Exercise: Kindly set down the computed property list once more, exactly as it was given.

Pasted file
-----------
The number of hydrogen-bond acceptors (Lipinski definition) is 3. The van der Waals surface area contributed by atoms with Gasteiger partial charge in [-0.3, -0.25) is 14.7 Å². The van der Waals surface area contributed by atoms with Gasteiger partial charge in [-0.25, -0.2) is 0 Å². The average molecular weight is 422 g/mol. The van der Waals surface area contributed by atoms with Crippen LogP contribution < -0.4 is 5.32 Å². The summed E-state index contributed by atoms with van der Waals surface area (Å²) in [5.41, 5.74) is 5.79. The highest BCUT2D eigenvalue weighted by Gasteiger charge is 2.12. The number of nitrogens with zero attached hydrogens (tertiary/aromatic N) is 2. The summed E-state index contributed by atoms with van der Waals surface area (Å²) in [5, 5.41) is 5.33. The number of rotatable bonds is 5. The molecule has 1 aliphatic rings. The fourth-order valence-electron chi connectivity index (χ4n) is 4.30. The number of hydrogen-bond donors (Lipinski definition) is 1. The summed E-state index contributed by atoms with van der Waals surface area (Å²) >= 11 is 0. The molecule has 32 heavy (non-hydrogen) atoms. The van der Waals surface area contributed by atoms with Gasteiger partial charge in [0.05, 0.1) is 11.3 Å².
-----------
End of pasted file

The number of hydrogen-bond acceptors (Lipinski definition) is 3. The van der Waals surface area contributed by atoms with Gasteiger partial charge in [-0.3, -0.25) is 14.7 Å². The van der Waals surface area contributed by atoms with Gasteiger partial charge in [-0.25, -0.2) is 0 Å². The average molecular weight is 422 g/mol. The van der Waals surface area contributed by atoms with Crippen LogP contribution < -0.4 is 5.32 Å². The summed E-state index contributed by atoms with van der Waals surface area (Å²) in [5.41, 5.74) is 5.79. The highest BCUT2D eigenvalue weighted by Gasteiger charge is 2.12. The number of nitrogens with zero attached hydrogens (tertiary/aromatic N) is 2. The summed E-state index contributed by atoms with van der Waals surface area (Å²) in [5, 5.41) is 5.33. The number of rotatable bonds is 5. The molecule has 1 aliphatic rings. The fourth-order valence-electron chi connectivity index (χ4n) is 4.30. The number of hydrogen-bond donors (Lipinski definition) is 1. The summed E-state index contributed by atoms with van der Waals surface area (Å²) >= 11 is 0. The molecule has 32 heavy (non-hydrogen) atoms. The van der Waals surface area contributed by atoms with Gasteiger partial charge in [0.05, 0.1) is 11.3 Å².